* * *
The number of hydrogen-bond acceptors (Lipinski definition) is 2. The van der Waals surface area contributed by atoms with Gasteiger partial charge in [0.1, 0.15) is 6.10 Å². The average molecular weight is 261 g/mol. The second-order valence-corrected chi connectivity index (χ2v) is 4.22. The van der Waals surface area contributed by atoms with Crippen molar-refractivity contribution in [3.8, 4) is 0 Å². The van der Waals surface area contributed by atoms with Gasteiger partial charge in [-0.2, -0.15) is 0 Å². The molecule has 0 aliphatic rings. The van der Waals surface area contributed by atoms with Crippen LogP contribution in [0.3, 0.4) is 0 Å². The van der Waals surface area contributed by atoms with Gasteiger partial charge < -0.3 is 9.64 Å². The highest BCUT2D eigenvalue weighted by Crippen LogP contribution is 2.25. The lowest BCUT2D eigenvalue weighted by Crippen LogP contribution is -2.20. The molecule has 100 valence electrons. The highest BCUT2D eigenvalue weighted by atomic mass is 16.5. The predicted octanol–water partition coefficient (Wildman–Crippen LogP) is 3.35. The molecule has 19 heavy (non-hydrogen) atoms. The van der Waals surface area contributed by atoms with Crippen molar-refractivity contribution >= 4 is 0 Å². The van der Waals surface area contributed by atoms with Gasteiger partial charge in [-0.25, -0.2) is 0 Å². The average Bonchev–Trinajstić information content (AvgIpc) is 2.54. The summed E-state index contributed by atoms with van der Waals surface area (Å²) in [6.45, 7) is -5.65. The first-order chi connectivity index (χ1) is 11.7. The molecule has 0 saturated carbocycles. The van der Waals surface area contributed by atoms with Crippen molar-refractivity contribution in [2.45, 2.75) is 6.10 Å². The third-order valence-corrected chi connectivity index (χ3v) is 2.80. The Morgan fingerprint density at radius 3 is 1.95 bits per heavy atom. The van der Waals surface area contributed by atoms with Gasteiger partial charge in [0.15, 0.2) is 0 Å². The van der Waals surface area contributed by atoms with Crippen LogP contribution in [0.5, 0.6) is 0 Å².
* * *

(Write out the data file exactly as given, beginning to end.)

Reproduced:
The number of hydrogen-bond acceptors (Lipinski definition) is 2. The van der Waals surface area contributed by atoms with Gasteiger partial charge in [0.1, 0.15) is 6.10 Å². The average molecular weight is 261 g/mol. The second-order valence-corrected chi connectivity index (χ2v) is 4.22. The van der Waals surface area contributed by atoms with Crippen molar-refractivity contribution in [3.8, 4) is 0 Å². The van der Waals surface area contributed by atoms with Gasteiger partial charge in [-0.2, -0.15) is 0 Å². The molecule has 0 aliphatic rings. The van der Waals surface area contributed by atoms with Crippen LogP contribution in [0.3, 0.4) is 0 Å². The van der Waals surface area contributed by atoms with Gasteiger partial charge < -0.3 is 9.64 Å². The highest BCUT2D eigenvalue weighted by Crippen LogP contribution is 2.25. The lowest BCUT2D eigenvalue weighted by Crippen LogP contribution is -2.20. The molecule has 100 valence electrons. The highest BCUT2D eigenvalue weighted by atomic mass is 16.5. The predicted octanol–water partition coefficient (Wildman–Crippen LogP) is 3.35. The molecule has 19 heavy (non-hydrogen) atoms. The van der Waals surface area contributed by atoms with Crippen molar-refractivity contribution >= 4 is 0 Å². The van der Waals surface area contributed by atoms with Gasteiger partial charge in [-0.25, -0.2) is 0 Å². The average Bonchev–Trinajstić information content (AvgIpc) is 2.54. The summed E-state index contributed by atoms with van der Waals surface area (Å²) in [6.45, 7) is -5.65. The first-order chi connectivity index (χ1) is 11.7. The molecule has 0 saturated carbocycles. The van der Waals surface area contributed by atoms with Crippen molar-refractivity contribution in [2.45, 2.75) is 6.10 Å². The third-order valence-corrected chi connectivity index (χ3v) is 2.80. The Morgan fingerprint density at radius 3 is 1.95 bits per heavy atom. The van der Waals surface area contributed by atoms with Gasteiger partial charge in [0.15, 0.2) is 0 Å². The van der Waals surface area contributed by atoms with Crippen LogP contribution in [0.5, 0.6) is 0 Å².